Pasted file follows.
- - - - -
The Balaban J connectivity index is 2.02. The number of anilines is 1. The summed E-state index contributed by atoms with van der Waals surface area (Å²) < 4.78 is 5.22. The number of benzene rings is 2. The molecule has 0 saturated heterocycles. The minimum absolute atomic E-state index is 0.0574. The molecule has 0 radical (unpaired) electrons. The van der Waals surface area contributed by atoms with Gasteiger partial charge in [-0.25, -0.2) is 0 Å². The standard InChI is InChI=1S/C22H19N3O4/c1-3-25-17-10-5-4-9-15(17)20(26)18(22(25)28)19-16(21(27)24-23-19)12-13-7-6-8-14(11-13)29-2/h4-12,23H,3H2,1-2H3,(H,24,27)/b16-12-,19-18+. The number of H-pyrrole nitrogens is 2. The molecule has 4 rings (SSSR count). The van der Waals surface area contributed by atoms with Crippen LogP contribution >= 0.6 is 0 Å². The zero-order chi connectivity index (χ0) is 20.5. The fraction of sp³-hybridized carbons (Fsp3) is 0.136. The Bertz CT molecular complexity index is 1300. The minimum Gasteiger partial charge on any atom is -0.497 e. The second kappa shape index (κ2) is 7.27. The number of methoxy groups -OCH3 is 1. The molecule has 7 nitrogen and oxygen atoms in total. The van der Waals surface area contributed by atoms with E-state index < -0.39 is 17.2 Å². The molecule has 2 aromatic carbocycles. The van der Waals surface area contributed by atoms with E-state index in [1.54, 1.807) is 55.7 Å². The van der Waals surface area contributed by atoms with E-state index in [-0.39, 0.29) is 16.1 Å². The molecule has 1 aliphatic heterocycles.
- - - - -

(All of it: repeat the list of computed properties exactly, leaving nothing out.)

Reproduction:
The Balaban J connectivity index is 2.02. The number of anilines is 1. The summed E-state index contributed by atoms with van der Waals surface area (Å²) < 4.78 is 5.22. The number of benzene rings is 2. The molecule has 0 saturated heterocycles. The minimum absolute atomic E-state index is 0.0574. The molecule has 0 radical (unpaired) electrons. The van der Waals surface area contributed by atoms with Gasteiger partial charge in [-0.25, -0.2) is 0 Å². The standard InChI is InChI=1S/C22H19N3O4/c1-3-25-17-10-5-4-9-15(17)20(26)18(22(25)28)19-16(21(27)24-23-19)12-13-7-6-8-14(11-13)29-2/h4-12,23H,3H2,1-2H3,(H,24,27)/b16-12-,19-18+. The number of H-pyrrole nitrogens is 2. The molecule has 4 rings (SSSR count). The van der Waals surface area contributed by atoms with Crippen LogP contribution >= 0.6 is 0 Å². The zero-order chi connectivity index (χ0) is 20.5. The fraction of sp³-hybridized carbons (Fsp3) is 0.136. The Bertz CT molecular complexity index is 1300. The minimum Gasteiger partial charge on any atom is -0.497 e. The second kappa shape index (κ2) is 7.27. The number of methoxy groups -OCH3 is 1. The molecule has 7 nitrogen and oxygen atoms in total. The van der Waals surface area contributed by atoms with E-state index < -0.39 is 17.2 Å². The molecule has 2 aromatic carbocycles. The van der Waals surface area contributed by atoms with E-state index in [1.54, 1.807) is 55.7 Å². The van der Waals surface area contributed by atoms with E-state index in [-0.39, 0.29) is 16.1 Å². The molecule has 1 aliphatic heterocycles.